Iran Executes Three Convicts of Zahedan Bombing

Iran executed three people who were convicted of carrying out suicide bombing attacks on security forces in the southeastern province of Sistan and Baluchestan, on Monday, November 13. The convicts, executed by hanging, according to Iranian authorities, were connected to the Jaish al-Adl, a Sunni militant group. 

Iran’s Sistan and Baluchestan chief justice, Ali Mostafavinia, told IRNA that the three men were executed for joining and cooperating with the militant group Jaish al-Adl. They confessed to receiving military training, transferring and hiding bomb-making materials, and participating in five bombing attacks, including two on Zahedan’s Enghelab Boulevard on February 13, 2019, which killed at least 27 members of the Islamic Revolutionary Guard Corps (IRGC), one unsuccessful bombing in Zabul, and two on a police station in Zahedan.

Jaish al-Adl, a militant group founded in 2012 by Salahuddin Farooqui, who opposed Iran’s support for Syria’s civil war. Based in the southeastern province of Sistan and Baluchestan, Jaish al-Adl has claimed responsibility for dozens of deadly attacks on Iranian security forces, including bombings, ambushes, and other forms of violence. In February 2019, the group claimed responsibility for an attack on a bus transporting members of IRGC in southern Iran, killing at least 27 of its members. A month earlier, the group claimed responsibility for a double bombing in Zahedan, the provincial capital, which wounded three Iranian police officers.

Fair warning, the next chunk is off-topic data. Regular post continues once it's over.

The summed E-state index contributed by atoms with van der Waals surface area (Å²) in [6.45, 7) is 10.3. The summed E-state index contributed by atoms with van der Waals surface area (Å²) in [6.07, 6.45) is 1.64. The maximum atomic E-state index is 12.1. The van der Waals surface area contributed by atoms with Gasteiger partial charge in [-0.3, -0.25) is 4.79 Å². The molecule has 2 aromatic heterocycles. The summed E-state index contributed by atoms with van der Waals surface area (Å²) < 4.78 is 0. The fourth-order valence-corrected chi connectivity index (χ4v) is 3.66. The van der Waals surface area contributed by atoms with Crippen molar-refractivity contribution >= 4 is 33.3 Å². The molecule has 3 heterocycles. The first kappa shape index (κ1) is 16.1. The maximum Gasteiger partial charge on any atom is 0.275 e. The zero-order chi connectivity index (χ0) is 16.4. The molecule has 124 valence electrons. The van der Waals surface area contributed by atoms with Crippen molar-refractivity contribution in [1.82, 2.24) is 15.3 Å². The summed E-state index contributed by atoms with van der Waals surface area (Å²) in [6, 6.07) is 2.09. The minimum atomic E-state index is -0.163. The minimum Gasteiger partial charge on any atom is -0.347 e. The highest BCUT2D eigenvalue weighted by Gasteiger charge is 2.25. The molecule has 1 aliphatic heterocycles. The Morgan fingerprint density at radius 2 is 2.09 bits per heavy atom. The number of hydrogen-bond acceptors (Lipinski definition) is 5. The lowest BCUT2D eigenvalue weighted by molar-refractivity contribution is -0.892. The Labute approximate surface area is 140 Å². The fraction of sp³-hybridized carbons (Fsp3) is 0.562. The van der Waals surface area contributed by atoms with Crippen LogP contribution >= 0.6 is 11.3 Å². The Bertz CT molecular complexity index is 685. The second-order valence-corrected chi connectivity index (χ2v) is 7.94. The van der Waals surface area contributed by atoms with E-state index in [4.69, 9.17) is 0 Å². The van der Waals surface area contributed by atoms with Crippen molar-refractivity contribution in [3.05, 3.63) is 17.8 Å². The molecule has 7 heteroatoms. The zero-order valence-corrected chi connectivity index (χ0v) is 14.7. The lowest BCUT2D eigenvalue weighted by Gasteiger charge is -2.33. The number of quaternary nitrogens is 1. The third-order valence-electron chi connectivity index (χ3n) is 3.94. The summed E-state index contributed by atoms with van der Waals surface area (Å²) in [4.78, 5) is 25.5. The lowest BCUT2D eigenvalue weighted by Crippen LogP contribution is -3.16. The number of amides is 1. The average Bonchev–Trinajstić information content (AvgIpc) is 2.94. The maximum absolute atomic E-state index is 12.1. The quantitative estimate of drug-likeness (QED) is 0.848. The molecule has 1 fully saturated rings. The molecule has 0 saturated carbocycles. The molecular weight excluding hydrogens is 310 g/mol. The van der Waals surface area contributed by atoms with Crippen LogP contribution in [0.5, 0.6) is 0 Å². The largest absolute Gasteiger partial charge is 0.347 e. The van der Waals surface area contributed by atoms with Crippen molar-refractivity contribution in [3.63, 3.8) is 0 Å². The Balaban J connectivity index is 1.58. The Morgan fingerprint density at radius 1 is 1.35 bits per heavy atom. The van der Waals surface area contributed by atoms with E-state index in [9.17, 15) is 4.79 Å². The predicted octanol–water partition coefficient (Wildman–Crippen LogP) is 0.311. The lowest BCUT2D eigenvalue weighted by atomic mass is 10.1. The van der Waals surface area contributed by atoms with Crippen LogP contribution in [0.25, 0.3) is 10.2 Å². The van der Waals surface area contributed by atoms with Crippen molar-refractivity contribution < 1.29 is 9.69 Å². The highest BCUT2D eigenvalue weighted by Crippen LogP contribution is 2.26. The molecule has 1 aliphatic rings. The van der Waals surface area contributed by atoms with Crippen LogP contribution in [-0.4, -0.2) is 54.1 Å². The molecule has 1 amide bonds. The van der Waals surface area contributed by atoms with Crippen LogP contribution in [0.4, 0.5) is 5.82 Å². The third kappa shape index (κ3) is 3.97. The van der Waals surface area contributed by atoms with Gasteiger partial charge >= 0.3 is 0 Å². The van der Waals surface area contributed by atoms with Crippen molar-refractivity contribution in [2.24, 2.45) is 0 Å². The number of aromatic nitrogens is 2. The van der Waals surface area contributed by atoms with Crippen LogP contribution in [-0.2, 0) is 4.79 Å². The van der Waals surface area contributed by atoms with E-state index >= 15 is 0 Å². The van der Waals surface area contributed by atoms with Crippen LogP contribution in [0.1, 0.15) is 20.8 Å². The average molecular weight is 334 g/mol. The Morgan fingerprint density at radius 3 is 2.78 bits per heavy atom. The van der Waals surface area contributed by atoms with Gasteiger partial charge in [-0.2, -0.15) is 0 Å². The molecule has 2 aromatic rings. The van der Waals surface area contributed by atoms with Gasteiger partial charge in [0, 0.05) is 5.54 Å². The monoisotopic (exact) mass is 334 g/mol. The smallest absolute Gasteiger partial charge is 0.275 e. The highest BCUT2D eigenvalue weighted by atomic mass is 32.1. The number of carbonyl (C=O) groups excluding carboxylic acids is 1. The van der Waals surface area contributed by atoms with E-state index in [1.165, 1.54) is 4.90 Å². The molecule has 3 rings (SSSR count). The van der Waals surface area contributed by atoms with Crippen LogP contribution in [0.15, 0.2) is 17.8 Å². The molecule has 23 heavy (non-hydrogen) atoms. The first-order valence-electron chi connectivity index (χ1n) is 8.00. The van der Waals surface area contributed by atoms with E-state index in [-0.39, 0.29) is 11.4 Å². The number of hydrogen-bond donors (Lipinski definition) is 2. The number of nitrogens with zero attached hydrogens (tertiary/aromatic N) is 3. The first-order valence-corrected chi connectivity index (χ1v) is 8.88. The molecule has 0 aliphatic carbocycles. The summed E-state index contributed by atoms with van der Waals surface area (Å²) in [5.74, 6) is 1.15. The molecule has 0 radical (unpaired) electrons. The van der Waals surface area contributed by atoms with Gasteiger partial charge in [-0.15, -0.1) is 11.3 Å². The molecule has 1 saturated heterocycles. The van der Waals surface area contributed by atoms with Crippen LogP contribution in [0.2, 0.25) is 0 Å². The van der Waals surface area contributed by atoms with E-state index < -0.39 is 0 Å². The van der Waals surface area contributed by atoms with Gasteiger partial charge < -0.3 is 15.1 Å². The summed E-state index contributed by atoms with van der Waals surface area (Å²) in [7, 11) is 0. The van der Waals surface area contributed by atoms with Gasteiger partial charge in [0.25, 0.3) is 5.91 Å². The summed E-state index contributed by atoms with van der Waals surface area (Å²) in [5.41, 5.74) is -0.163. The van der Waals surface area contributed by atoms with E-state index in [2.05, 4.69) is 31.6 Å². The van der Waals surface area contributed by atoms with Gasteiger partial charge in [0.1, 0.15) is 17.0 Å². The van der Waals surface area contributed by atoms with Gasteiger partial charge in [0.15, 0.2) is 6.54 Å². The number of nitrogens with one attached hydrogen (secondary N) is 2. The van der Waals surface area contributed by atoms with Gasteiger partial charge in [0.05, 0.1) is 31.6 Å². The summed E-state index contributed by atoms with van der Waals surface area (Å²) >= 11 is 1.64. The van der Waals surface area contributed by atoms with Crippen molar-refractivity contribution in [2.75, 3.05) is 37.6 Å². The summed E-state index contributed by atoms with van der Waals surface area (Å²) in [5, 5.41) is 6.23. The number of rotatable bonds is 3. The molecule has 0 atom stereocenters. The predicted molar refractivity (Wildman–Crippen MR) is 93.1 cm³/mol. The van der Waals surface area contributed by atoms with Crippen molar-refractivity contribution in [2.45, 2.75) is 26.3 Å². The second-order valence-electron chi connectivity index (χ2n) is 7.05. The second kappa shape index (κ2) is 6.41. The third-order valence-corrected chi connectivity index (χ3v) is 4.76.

Iranian news outlets reported on Monday, November 13, that one Iranian border guard was killed and two others were wounded in a clash with a terrorist group at the Savaran border crossing in the southeastern province of Sistan and Baluchestan. Earlier this year, at least five Iranian guards were reportedly killed in the same area.

Iran, one of the countries with the highest rates of capital punishment in the world, has executed hundreds of people in recent decades for a variety of crimes, including drug offenses, national security concerns, and participation in anti-government protests. Iran is also one of the few countries that executes juvenile offenders, despite international law prohibiting the death penalty for people under 18 at the time of the crime. Human Rights Watch (HRW) reports that the Iranian authorities executed 565 people in 2022, including 5 minors. According to a Voice of America (VOA) report, Iran has executed at least 354 people in the first six months of 2023, a 36% increase from the same period in 2022.

A report by Iran Human Rights, a Norway-based organization, found that ethnic minorities in Iran have been disproportionately targeted by recent executions. The group said that 130 people were executed in four provinces with significant ethnic minority populations in 2022, more than double the number executed in those provinces in 2021 and 2020.

Human rights groups have condemned the Iranian government for carrying out a wave of executions that they say is politically motivated. The groups say that the government is using the death penalty to silence dissent and intimidate the population. Amnesty International has stated that the death penalty, in all cases without exception, is a violation of the right to life as proclaimed in the Universal Declaration of Human Rights.